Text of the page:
So many of the world’s coastal cities are located at the mouths of rivers. These estuarine habitats were once vast, shallow landscapes of soft sediment, but they have become speckled with hard artificial structures over the course of urbanization. Do these artificial structures provide opportunities for a new suite of species to establish and thrive? How does these species compare to those that live in the natural soft sediment habitats that remain?
These were the questions posed by Markus Wetzel and colleagues in a recent paper in the journal Marine Environmental Research. The team collected samples from riprap and soft sediment habitats at seven different sites in the Weser estuary in northern Germany. All of this work was conducted in the subtidal (below the lowest low tide), at 2-3m depth.
Subtidal riprap in the Weser estuary supported a diverse community of organisms, including mussels, barnacles, polychaete worms, crabs, sea stars, urchins, and even sea spiders (see photo). Riprap was also inhabited by large populations of the invasive barnacle, Amphibalanus improvisus, as well as well as invasive crabs, clams, and polychaete worms. While several endangered or threatened species were also found on riprap, the abundance of these species was not significantly different between riprap and soft sediment habitats. Overall, they found riprap communities to be more diverse than soft sediments, with 35 species found in hard substrate samples and only 12 species in sediment samples.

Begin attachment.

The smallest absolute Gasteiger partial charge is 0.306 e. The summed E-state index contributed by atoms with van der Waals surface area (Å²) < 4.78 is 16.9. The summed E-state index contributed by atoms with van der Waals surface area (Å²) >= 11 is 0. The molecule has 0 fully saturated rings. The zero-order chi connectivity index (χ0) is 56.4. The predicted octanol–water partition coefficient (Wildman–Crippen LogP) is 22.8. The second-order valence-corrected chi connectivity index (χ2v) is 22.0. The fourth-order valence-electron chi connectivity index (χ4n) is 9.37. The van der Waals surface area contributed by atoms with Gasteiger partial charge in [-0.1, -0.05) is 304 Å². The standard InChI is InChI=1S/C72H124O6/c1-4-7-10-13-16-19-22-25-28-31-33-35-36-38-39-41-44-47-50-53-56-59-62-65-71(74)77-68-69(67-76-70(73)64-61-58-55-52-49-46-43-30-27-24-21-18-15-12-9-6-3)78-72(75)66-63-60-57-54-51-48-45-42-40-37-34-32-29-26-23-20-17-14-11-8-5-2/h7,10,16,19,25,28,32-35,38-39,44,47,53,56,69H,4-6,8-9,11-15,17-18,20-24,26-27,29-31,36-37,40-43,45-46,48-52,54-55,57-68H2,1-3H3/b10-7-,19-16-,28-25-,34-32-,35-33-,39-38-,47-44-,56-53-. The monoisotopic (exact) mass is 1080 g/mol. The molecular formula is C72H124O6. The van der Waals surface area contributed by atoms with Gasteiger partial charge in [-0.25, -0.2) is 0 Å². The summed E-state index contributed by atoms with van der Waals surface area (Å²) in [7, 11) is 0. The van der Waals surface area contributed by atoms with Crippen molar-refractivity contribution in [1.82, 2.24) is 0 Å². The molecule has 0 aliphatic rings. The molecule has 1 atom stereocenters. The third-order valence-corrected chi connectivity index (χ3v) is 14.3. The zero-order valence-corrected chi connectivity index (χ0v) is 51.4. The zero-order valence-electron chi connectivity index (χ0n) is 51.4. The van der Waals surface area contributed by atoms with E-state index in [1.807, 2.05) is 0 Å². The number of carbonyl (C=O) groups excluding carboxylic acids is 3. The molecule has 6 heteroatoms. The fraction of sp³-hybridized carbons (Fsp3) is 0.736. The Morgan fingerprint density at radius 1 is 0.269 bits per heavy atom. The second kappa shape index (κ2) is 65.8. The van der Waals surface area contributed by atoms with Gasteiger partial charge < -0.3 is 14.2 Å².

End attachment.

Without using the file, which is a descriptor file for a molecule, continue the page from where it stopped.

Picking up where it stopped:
Wetzel and colleagues raise an interesting question in their discussion: “Do we elevate the ecological value of estuaries by adding artificial structures?” These structures do appear to increase diversity and increase opportunities for species that rely on hard substrates to establish and survive. Many of the species that live on artificial structures are suspension feeders (filter feeding from the water column), which, Wetzel et al. point out, are known to recycle nutrients and play an important ecological role. Algae that grows on artificial structures could also be subsidizing surrounding soft sediment communities (though this remains untested) and shell material from from these structures could be changing the physical characteristics of soft sediment environments in their vicinity.
The question is certainly an interesting one, but the jury is still out. To find an answer, not only is much more data needed, but we’ll also need to clarify how we want to quantify “ecological value”. Like all things, adding artificial structures to estuaries has its trade offs. It seems we would be wise to understand the full extent and character of these trade offs , as well as our criteria and objectives for evaluating them, before adding more hard substrate to our coastlines.